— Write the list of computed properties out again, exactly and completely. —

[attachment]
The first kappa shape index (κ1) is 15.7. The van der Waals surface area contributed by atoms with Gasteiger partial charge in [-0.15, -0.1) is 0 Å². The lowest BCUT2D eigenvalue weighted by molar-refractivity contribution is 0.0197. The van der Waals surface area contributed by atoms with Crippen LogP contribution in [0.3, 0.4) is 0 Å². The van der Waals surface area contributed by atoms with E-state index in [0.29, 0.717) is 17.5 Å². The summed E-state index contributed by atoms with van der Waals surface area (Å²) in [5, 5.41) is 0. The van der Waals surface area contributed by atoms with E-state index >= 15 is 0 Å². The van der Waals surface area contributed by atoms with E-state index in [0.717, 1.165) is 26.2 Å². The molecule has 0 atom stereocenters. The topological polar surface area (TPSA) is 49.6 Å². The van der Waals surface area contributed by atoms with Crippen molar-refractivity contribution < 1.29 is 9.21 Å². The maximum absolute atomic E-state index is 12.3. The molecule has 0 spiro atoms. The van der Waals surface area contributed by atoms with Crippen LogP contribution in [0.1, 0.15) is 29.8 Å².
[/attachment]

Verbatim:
The first kappa shape index (κ1) is 15.7. The van der Waals surface area contributed by atoms with Gasteiger partial charge in [-0.15, -0.1) is 0 Å². The lowest BCUT2D eigenvalue weighted by molar-refractivity contribution is 0.0197. The van der Waals surface area contributed by atoms with Crippen LogP contribution in [0.3, 0.4) is 0 Å². The van der Waals surface area contributed by atoms with E-state index in [0.29, 0.717) is 17.5 Å². The summed E-state index contributed by atoms with van der Waals surface area (Å²) in [5, 5.41) is 0. The van der Waals surface area contributed by atoms with E-state index >= 15 is 0 Å². The van der Waals surface area contributed by atoms with E-state index in [0.717, 1.165) is 26.2 Å². The molecule has 0 atom stereocenters. The topological polar surface area (TPSA) is 49.6 Å². The van der Waals surface area contributed by atoms with Crippen molar-refractivity contribution < 1.29 is 9.21 Å². The maximum absolute atomic E-state index is 12.3. The molecule has 0 spiro atoms. The van der Waals surface area contributed by atoms with Crippen LogP contribution in [0.1, 0.15) is 29.8 Å².